Sick of battling the traffic or chlorine or endless stops and starts at the pool? Open water takes the joys of swimming and compounds them with natural beauty and a touch of adventure.

All that prevents most swimmers from working out in the ocean or local lake is fear, whether unfounded or not, and failure to make a few simple adjustments in their basic swimming.

The best way of addressing any fears you might have is to put yourself in the hands of an experienced, lifeguard-caliber open water veteran who can assuage your dread of such overblown fantasies as sharks and seaweed, while teaching you the true things of which you should be wary. These include exhaustion, hypothermia, powerboats and riptides -- which needn't be considered dangerous once you learn how they should be spotted and navigated.

Here are some pointers for getting started:

*Never, under any circumstances, swim alone. Open water will always be bigger and stronger than you, so you'd do well to respect it. Then you can settle into enjoying the sport.

*Wear a bright orange (or red) cap for high visibility. If the water is chilly, wear two.

*Be wary if the water if extremely cold. Hypothermia can sneak up on you as an insidious sensation of relaxation. You may not actually feel cold. If numbness, dizziness or a passive feeling descends, get out of the water immediately.

Cold sometimes causes hyperventilation. If that happens, don't panic. Consciously tell yourself to relax and get control of your breathing. If you're new to open water, plan on taking a few sessions just to acclimate yourself to the cold.

*Find areas with buoys, booms or lifelines marking areas safe for swimming.

*Try applying apply petroleum jelly to your armpits and thighs to prevent chafing. Men with whiskers might also slop some on their shoulders to prevent sandpapering of skin when turning the head to breathe.

*Don't swim out from shore. Beginners shouldn't attempt to make it "out to that buoy and back." Instead, swim parallel to the shore, so that if you feel uneasy at any time, the shore is near. To do that in the ocean, get beyond the surfline. It's like the first lane of traffic on the freeway -- merging in and out of that is tougher for beginning drivers than immediately jumping over into the nearest cruising lane.

*Get help in swimming a straight line from the ripples in the sand when the water is clear. They almost always run parallel to shore.

*Keep your arm stroke higher than it would be in a pool. This is because waves and choppiness can defeat attempts at establishing a smooth rhythm.

*Don't let an exaggerated fear of predators keep you from enjoying safe open water areas. Three times more people die from bee stings every year than are bitten by sharks. It's more important to be wary of rocks and debris -- your coach/partner should provide all the necessary environmental tips.

*Don't panic if you get caught in a current. You'll exhaust yourself more quickly by fighting it than by swimming at your normal pace across it. The currents that cause the most problems for ocean swimmers are the rips, the places where the water brought in by the surf tends to concentrate as it returns to the sea.

Many swimmers need to be rescued from them because they don't know that rips are usually only a few yards wide and don't extend very far away from shore. If you find yourself being carried out to sea, just swim parallel to the shore for a while, and you'll get clear of the rip. If you stand on the beach and watch, you can actually see rips forming. They're marked by a streak of murky, foamy water that extends out from the beach and fans into a brownish semicircle past the surfline.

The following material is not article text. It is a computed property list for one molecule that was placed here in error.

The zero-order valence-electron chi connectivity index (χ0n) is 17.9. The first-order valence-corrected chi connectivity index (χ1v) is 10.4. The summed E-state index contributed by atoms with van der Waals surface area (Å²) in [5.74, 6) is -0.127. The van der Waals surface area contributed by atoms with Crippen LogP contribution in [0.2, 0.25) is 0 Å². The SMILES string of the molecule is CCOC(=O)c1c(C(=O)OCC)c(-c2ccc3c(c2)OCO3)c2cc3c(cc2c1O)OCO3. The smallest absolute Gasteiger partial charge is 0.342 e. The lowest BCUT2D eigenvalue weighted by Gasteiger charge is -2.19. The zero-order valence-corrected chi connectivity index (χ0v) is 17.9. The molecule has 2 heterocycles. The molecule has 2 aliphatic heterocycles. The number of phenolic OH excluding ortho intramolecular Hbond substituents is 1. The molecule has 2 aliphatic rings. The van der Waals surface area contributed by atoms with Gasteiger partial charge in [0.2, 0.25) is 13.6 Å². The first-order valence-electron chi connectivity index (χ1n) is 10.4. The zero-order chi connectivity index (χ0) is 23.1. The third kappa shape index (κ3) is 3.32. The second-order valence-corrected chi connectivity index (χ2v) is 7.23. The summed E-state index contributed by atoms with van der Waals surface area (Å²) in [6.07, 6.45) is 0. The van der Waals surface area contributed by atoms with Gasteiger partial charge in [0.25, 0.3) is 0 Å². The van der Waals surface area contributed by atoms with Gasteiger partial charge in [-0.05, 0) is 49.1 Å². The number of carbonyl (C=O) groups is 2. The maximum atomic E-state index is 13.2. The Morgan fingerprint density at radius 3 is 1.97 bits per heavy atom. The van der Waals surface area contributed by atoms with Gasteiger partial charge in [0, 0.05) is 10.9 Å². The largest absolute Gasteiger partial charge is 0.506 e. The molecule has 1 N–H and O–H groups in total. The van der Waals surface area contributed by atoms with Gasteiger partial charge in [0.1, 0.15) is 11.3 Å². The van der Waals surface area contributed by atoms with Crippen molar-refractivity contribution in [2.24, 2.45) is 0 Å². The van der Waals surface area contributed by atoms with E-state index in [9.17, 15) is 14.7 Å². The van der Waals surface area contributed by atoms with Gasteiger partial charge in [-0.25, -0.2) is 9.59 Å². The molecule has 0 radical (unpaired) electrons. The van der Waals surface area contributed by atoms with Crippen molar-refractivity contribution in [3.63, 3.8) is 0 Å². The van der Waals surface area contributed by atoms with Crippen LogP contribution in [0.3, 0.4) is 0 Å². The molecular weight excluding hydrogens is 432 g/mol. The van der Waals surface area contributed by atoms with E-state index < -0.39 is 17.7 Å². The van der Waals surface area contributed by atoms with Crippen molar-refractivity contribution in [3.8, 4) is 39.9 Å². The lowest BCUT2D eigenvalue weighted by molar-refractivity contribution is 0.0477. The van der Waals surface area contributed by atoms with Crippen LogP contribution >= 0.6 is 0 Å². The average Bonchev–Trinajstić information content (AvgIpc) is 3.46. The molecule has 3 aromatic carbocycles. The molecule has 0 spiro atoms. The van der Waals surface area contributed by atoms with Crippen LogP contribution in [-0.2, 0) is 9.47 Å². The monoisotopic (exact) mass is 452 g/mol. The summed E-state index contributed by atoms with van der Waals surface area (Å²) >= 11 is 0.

One current worthy of more concern is the tidal current sometimes found in a large bay with a narrow inlet. The enormous amount of water moving in and out as the tides change can cause currents several knots faster than the speediest swimmers, and they can extend very far out to sea. Since you're working with an experienced coach, you shouldn't find yourself in this situation. If you are caught in an emergency, however, remember to angle across the current and conserve your energy.

Swim technique adjustments typically involve navigating problems (no more lane lines at the bottom) and dealing with choppiness. First, check your stroke by swimming a few laps in the pool with your eyes closed. If you keep hitting the lane ropes, your stroke might be crooked enough to make you veer off sharply once you're let loose in the wilds. Practice straight, bilaterally strong stroking.

Among the technique adjustments you might want to try in open water:

*The water-polo stroke. Spot any buoys, trees, or landmarks that will allow you to keep your bearings before venturing into open water. Then, every five or 10 strokes, lift your head by arching your back, emphasizing your kick so you won't lose speed, and check your position. If you don't see your landmarks, forget it that go-around. Don't paddle along frantically trying to glance at them every time; put your head back in and try again on the next lift. It's tiring, but it'll become easier with practice. Besides, it's more energy-conserving than swimming in the wrong direction and then reorienting yourself by breast-stroking or treading water.

*Bilateral breathing. You'll need to check course markings and assorted landmarks off to your right or left in open water swimming, and that requires bilateral breathing.

Try it in a pool first, and remember that breathing on your opposite side will feel, at first, as if you're a right-handed person trying to write left-handed. But it's a good way of improving the smoothness and evenness of your swimming. Breathe to the right, then to the left, and so on. You may have to breathe to your left a few hundred times before it stops feeling awkward.